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Aggregating Claims Data Across Payers: Approaches, Challenges, and Lessons Learned From the Comprehensive Primary Care Initiative.

Authors
  • Mutti, Anne1
  • Taylor, Erin Fries1
  • Peikes, Deborah1
  • Jin, Janel2
  • Liao, Kristie1
  • Tu, Ha1
  • 1 Mathematica Policy Research, Washington, DC.
  • 2 Centers for Medicare & Medicaid Services, Baltimore, MD.
Type
Published Article
Journal
American journal of medical quality : the official journal of the American College of Medical Quality
Publication Date
Jan 01, 2020
Volume
35
Issue
1
Pages
29–36
Identifiers
DOI: 10.1177/1062860619843350
PMID: 30991814
Source
Medline
Keywords
Language
English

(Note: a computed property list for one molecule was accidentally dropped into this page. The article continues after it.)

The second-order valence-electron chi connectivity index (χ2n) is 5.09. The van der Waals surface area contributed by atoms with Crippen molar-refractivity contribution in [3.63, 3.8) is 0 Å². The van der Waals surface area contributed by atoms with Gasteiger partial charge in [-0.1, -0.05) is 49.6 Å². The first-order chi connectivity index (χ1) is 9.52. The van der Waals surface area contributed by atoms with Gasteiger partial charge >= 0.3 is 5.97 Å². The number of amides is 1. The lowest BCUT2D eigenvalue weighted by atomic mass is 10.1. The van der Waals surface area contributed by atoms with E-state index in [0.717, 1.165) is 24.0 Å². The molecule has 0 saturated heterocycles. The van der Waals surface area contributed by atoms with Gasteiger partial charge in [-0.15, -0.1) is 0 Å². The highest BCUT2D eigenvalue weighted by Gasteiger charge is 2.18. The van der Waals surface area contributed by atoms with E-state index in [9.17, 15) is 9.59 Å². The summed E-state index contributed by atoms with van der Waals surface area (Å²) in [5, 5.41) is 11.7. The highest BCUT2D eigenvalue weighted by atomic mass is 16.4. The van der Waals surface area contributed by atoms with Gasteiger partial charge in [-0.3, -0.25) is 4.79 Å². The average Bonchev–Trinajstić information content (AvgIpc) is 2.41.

License
Unknown

Abstract

The Comprehensive Primary Care (CPC) initiative fueled the emergence of new organizational alliances and financial commitments among payers and primary care practices to use data for performance improvement. In most regions of the country, practices received separate confidential feedback reports of claims-based measures from multiple payers, which varied in content and provided an incomplete picture of a practice's patient panel. Over CPC's last few years, participating payers in several regions resisted the tendency to guard data as a proprietary asset, instead working collaboratively to produce aggregated performance feedback for practices. Aggregating claims data across payers is a potential game changer in improving practice performance because doing so potentially makes the data more accessible, comprehensive, and useful. Understanding lessons learned and key challenges can help other initiatives that are aggregating claims or clinical data across payers for primary care practices or other types of providers.

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